Fridays are my adventure day.
During the winter, I usually find myself careening down the snowy slopes of Stevens Pass, but every now and then, I mix it up.
Yesterday, for example, I joined my out-of-town niece and her vet school buddy on a tour of Whidbey Island.
This long and narrow barrier island lies just off the shore of Washington at the northern end of Puget Sound, and connects to the mainland via the good ol' Mukilteo ferry. If I stand in just the right spot, I can see the forested bluffs of her southern tip from my bedroom window.
But yesterday was not a day for standing around. Our threesome was ready to explore. Without a specific plan in mind, we made the crossing and began the slow and winding drive north.
The first stop was quaint little Coupeville, tucked on the rocky beaches of Penn Cove. We ate a delicious bowl full of steamed Penn Cove mussels, strolled past the town's ample assortment of gift shops, art galleries and restaurants, and then wandered out onto the historic wharf. I was completely charmed.
A rough red building on a long wooden pier, complete with multiple lines of perspective and fascinating shadows? These things draw me like a moth to a flame and I'm powerless to resist.
Looking back over the low tide mudflats toward the backs of the stores and restaurants. Honestly, I like them much better from this side.
If that font doesn't just scream "historical building," I don't know what does.
Little primrose, harbingers of spring, blooming happily on the railings.
I want to eat those lamps. Not even kidding.
What could be more legit than a tarnished brass plaque?
Stacks of brightly colored canoes are another of my weaknesses. They just make such a friendly little pile and if the temperature had been 30 degrees warmer, I would have been tempted to tip one over the railing and jump in.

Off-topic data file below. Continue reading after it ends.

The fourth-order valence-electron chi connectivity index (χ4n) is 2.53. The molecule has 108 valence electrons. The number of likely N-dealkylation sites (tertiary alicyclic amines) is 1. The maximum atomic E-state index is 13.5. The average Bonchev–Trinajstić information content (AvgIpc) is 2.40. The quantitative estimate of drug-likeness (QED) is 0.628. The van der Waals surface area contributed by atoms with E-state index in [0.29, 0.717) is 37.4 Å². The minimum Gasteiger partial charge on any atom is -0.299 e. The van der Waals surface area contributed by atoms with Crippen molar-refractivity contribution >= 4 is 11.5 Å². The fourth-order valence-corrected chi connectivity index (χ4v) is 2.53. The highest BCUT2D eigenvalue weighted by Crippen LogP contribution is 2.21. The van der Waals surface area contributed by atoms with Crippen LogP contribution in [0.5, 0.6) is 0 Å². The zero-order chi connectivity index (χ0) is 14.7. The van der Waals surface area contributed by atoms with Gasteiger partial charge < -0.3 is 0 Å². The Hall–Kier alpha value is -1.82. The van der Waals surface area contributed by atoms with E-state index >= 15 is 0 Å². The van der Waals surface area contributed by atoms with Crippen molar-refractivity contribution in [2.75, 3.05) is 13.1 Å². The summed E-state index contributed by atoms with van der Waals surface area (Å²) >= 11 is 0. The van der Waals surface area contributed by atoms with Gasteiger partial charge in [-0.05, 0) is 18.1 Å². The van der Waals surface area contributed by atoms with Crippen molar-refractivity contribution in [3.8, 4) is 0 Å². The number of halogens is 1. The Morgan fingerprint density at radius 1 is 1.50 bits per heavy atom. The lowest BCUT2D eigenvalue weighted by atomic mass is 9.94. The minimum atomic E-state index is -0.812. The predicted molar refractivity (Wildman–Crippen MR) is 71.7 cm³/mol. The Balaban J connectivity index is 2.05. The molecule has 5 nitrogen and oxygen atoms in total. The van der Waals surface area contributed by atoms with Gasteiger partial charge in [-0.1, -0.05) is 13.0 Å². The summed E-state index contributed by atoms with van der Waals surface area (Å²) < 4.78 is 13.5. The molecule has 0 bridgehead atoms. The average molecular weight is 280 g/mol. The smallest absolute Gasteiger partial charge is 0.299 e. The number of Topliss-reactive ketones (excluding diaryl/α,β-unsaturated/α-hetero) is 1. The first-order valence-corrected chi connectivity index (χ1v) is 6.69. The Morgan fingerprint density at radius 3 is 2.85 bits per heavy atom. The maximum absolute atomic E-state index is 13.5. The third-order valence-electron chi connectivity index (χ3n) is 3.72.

Cannot get enough of the lines.
Gorgeous natural surroundings looking east toward the mainland, but that little yellow dinghy really makes this scene pop.
* * * * *
Satisfied with our village adventure, we jumped back in the car and continued north. Within an hour, we were parked in the middle of the breathtaking Deception Pass Bridge. Unclick those seatbelts and hop out! It's time for a more rustic form of wandering.
Looking southeast from the observation point in the center of the span. Now that is a view and a half.
Deception Pass gets her name from Captain George Vancouver, who got lost while exploring these parts. Like any good male driver, he blamed his ill fortunes on his surroundings, claiming that the confusing tides caused the mix-up. I'll grant that the swirling eddies are unusually complex, but I still think George might have just stopped and asked the natives for directions.
The walkway railing silhouetted against the serene sea and sky.
The southern span of the bridge emerges from the northern end of the island and stretches out across the dangerous waters in all its engineered glory.
Another view looking west across the tip of the island toward the Strait of Juan de Fuca and the Pacific Ocean.
* * * * *
From the bridge, we continued our drive north, and then east and south as we completed the circle and ended up back at home. As we cruised the last few miles through familiar landscape, I got lost in an internal debate about the sights of the day.
Normally, I'm a country girl. I much prefer the wide open spaces of wilderness to man-made environments. But an architecturally appealing historic site in a breathtaking natural setting...could a town visit actually win my favor?
Lucky for me, I don't have to choose. In this beautiful corner of the world, I'm perfectly content to be both a town mouse and a country mouse.
Me and my fellow mice.
* * * * *
For a historic recap of my Whidbey wanderings, check this out: